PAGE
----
Several endoscopic therapies are available to treat severe Barrett's with severe dysplasia or esophageal cancer in which the Barrett's lining is destroyed or the portion of the lining that has dysplasia or cancer is removed. The goal of the treatment is to encourage normal esophageal tissue to replace the destroyed Barrett's lining. Endoscopic therapies are performed at specialty centers by physicians with expertise in these procedures.
Photodynamic Therapy (PDT). PDT uses a light-sensitizing agent called Photofrin and a laser to kill precancerous and cancerous cells. Photofrin is injected into a vein and the patient returns 48 hours later. The laser light is then passed through the endoscope and activates the Photofrin to destroy Barrett's tissue in the esophagus. Complications of PDT include chest pain, nausea, sun sensitivity for several weeks, and esophageal strictures.
Endoscopic Mucosal Resection (EMR). EMR involves lifting the Barrett's lining and injecting a solution under it or applying suction to it and then cutting it off. The lining is then removed through the endoscope. If EMR is used to treat cancer, an endoscopic ultrasound is done first to make sure the cancer involves only the top layer of esophageal cells. The ultrasound uses sound waves that bounce off the walls of the esophagus to create a picture on a monitor. Complications of EMR can include bleeding or tearing of the esophagus. EMR is sometimes used in combination with PDT.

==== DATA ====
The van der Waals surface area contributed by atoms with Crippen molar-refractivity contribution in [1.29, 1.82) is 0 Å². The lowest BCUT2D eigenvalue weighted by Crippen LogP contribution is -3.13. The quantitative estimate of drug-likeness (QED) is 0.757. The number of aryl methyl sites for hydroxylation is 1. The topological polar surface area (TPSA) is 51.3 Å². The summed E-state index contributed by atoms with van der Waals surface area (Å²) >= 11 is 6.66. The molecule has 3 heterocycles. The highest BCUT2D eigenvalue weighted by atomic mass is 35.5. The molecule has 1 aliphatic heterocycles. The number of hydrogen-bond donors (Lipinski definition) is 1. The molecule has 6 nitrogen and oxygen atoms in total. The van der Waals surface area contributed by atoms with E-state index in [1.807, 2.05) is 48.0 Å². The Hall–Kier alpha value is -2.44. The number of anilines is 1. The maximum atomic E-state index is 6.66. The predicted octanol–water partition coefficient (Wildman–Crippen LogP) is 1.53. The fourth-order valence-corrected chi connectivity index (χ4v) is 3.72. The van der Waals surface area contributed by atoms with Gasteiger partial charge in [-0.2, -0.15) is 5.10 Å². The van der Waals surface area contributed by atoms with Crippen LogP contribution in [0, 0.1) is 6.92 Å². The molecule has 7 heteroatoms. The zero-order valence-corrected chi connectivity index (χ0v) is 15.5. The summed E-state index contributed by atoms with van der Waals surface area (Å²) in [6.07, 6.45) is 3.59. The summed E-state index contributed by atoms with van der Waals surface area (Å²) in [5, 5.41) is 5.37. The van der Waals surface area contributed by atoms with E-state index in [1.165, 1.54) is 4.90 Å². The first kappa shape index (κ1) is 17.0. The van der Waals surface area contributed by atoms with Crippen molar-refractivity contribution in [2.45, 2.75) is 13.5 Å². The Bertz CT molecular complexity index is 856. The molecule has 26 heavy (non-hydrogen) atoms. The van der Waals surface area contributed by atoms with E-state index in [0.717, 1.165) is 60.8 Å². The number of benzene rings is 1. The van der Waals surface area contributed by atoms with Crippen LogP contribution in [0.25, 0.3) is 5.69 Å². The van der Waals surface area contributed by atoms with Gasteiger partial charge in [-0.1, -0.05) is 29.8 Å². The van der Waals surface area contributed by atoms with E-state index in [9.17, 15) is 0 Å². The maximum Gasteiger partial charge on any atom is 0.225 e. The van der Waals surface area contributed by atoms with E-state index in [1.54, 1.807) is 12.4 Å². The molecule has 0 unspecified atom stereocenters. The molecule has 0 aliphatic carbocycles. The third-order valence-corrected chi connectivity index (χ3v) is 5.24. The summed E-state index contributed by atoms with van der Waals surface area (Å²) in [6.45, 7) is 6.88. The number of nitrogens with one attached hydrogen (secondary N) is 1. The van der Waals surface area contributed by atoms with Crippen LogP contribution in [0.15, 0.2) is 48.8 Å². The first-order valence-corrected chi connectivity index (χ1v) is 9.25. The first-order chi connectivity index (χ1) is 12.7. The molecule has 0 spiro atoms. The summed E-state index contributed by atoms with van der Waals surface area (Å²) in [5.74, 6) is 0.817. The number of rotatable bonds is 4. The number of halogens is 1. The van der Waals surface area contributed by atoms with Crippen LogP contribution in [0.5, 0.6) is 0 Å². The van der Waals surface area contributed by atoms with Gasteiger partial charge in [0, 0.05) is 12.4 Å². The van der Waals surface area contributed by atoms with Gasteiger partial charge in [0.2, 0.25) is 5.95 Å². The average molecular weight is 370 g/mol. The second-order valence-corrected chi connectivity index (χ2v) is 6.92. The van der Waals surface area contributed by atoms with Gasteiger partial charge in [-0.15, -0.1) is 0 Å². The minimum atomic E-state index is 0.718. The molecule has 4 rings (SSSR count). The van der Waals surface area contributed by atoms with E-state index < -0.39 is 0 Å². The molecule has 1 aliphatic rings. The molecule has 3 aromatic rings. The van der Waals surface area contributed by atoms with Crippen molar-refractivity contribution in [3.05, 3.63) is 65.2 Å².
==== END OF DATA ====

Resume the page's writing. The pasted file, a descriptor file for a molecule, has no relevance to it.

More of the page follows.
Surgical removal of most of the esophagus is recommended if a person with Barrett's esophagus is found to have severe dysplasia or cancer and can tolerate a surgical procedure. Many people with Barrett's esophagus are older and have other medical problems that make surgery unwise; in these people, the less-invasive endoscopic treatments would be considered.
Surgery soon after diagnosis of severe dysplasia or cancer may provide a person with the best chance for a cure. The type of surgery varies, but it usually involves removing most of the esophagus, pulling a portion of the stomach up into the chest, and attaching it to what remains of the esophagus.
In Barrett's esophagus, the tissue lining the esophagus is replaced by tissue that is similar to the lining of the intestine.
Barrett's esophagus is associated with gastroesophageal reflux disease (GERD).
Improvement in GERD symptoms with acid-reducing drugs may decrease the risk of developing Barrett's esophagus.
Barrett's esophagus is diagnosed through an upper gastrointestinal endoscopy and biopsies.
People who have Barrett's esophagus should have periodic surveillance endoscopies and biopsies.
Endoscopic treatments are used to destroy Barrett's tissue, which will hopefully be replaced with normal esophageal tissue.
Removal of most of the esophagus is recommended if a person with Barrett's esophagus is found to have severe dysplasia or cancer and can tolerate a surgical procedure.
Text on this page, were reproduced, in whole or in part, from the websites of the National Cancer Institute (NCI) at http://www.cancer.gov/, the originator of the content. Any modifications, including explanatory or supplemental material, were added to enhance the reader's understanding.